In essence, Husserl’s response is that Europe must make good on the promise that early modern philosophy made to provide a new and comprehensive science of nature including and especially of human nature. He calls for an understanding of European humanity which, although it is not and cannot ever come to completion, is guided by an “intellectual or spiritual telos [end], in which is included the particular telos of particular nations and of individual human beings,” precisely because it aspires to be universal (Krisis 320-1). This requires an historical or historicist conception beginning with “what the Greeks call philosophy,” which, “[r]ightly translated, in its original sense, means nothing other than universal science, a science of the world as a whole, of the unity of all beings,” as against the particular sciences (Krisis 321). This characterization of classical philosophy is true to the extent that it aspired to the universal science of the whole of which the human being is a part, and that it found reason to be essential to human nature. Yet that led the classical philosophers to understand the life devoted to reason to be superior to the life devoted to practical or productive ends, that is, for theory to be superior to practice. There could never be a final reconciliation of theory with practice or, in short, Enlightenment on a political as opposed to an individual scale. Thus, they did not believe, to speak anachronistically, in history as a dimension of being in which such deficits could be made up. Reason could understand, but never rule politics. On the other hand, the classical philosophers were just as concerned as Husserl to legitimize philosophy or to show that the grounds of the life devoted to reason are rational. From the classical point of view philosophy is either never in crisis or it is always in crisis. Philosophy, as concerned with the whole, is concerned with the truth, or with what always is, however “always” (aei) is to be understood. But the only non-arbitrary starting point for philosophy is our ordinary opinions, and the most comprehensive horizon for our ordinary experience and opinions is formed by the character of our political community: thus philosophy is legitimized by showing the inadequacy of the standards of the political community of which the philosopher is a part. In a sense, the justification of philosophy is thus always a point of crisis from the point of view of the political community, although this theoretical crisis need not become a practical one, because politics does not have theoretical foundations. This is unlike the modern situation, of course, wherein we have sought to provide an explicitly theoretical ground for our political institutions.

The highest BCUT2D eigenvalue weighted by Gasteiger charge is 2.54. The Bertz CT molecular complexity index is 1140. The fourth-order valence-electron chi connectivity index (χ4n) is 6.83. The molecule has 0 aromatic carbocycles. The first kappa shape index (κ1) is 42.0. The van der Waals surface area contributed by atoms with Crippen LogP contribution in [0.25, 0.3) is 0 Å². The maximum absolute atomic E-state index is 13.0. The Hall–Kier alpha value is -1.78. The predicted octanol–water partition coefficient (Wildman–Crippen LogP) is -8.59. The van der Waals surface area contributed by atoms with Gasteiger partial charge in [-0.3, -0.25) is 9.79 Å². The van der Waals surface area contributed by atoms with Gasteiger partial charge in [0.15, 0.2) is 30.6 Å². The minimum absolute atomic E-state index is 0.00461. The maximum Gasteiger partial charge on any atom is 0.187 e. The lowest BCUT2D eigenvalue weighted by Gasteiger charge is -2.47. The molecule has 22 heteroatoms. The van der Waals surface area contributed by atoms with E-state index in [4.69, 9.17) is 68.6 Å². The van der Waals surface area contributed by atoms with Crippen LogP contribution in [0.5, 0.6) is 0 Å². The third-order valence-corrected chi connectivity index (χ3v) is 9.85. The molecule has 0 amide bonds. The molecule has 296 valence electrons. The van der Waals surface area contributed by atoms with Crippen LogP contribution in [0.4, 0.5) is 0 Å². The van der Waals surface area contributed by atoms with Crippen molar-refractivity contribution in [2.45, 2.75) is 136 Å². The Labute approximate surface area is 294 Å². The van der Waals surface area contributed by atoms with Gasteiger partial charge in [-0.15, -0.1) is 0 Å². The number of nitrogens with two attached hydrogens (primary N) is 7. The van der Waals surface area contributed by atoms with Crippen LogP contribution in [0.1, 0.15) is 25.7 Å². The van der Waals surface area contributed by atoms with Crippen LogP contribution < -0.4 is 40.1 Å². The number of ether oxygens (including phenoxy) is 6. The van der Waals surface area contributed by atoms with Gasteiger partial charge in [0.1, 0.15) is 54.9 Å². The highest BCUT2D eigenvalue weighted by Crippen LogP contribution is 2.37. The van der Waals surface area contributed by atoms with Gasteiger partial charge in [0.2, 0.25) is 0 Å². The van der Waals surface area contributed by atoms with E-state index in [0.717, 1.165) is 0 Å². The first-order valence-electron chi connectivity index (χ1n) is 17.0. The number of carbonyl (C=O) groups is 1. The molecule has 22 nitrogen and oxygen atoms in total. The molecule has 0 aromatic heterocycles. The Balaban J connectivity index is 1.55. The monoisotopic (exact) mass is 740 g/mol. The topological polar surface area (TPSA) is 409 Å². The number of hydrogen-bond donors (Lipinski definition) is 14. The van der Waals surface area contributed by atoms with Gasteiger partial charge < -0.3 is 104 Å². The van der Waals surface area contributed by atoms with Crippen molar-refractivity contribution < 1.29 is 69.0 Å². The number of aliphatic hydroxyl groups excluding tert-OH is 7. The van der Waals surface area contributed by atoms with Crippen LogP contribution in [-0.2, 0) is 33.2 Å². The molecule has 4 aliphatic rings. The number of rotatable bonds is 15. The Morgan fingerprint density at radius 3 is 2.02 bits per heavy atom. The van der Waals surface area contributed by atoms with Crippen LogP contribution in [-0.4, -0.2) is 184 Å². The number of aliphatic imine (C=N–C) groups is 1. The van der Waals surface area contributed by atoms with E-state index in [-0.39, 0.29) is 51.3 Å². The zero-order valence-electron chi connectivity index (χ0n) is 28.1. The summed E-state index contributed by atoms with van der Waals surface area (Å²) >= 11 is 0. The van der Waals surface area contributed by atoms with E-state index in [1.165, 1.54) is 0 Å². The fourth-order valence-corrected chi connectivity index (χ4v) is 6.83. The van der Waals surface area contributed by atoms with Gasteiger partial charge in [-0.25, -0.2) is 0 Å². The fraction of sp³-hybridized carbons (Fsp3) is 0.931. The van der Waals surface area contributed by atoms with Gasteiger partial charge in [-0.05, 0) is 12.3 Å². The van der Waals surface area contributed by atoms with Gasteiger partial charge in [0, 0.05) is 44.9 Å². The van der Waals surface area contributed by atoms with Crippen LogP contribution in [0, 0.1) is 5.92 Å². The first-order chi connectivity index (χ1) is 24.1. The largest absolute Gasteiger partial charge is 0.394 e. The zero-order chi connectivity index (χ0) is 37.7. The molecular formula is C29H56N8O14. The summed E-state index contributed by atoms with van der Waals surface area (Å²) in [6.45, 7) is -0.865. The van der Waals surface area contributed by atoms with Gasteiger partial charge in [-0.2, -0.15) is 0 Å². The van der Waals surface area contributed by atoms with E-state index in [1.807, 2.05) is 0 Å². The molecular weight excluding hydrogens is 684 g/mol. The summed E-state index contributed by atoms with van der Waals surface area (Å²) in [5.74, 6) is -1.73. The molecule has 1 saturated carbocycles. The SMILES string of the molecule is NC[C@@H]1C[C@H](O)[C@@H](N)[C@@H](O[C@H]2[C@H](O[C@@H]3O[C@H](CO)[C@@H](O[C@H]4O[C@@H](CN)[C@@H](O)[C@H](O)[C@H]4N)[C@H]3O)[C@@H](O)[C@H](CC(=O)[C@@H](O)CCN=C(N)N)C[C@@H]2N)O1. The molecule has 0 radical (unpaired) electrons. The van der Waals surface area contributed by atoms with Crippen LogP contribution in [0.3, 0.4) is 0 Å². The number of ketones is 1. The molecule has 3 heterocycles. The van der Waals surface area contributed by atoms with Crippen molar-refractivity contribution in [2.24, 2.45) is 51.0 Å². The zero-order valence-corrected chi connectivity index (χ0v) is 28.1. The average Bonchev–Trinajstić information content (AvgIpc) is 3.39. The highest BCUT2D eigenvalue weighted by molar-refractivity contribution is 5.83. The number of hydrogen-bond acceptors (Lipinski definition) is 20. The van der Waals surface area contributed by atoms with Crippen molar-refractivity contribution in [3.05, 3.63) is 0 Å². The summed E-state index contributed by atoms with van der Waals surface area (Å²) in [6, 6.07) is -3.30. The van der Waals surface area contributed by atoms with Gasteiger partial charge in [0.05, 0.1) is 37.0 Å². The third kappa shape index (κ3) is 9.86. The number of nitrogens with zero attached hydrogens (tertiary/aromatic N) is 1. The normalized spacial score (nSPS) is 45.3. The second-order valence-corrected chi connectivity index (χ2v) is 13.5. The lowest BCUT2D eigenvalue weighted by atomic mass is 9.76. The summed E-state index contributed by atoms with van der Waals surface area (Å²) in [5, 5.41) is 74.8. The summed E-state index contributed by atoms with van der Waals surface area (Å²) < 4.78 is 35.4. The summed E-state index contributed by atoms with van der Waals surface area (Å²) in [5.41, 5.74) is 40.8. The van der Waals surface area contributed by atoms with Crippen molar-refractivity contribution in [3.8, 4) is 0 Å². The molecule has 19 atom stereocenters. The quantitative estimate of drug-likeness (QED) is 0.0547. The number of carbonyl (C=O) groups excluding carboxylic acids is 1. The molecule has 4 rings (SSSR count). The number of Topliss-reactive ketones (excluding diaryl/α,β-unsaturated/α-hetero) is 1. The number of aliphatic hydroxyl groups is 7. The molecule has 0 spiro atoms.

I cannot here even begin to judge of Husserl’s suggestion that phenomenology can make good the promise of enlightenment by the only theoretically relevant criterion, which whether or not it is true or leads to the truth. However, as Husserl insisted, the struggle between a genuine philosophy or successful Enlightenment is played out on the level of political or historical actuality (Krisis 343). On this ground, I shall turn to Nietzsche, whose influence over the articulation and exacerbation of the crisis of modernity is unparalleled.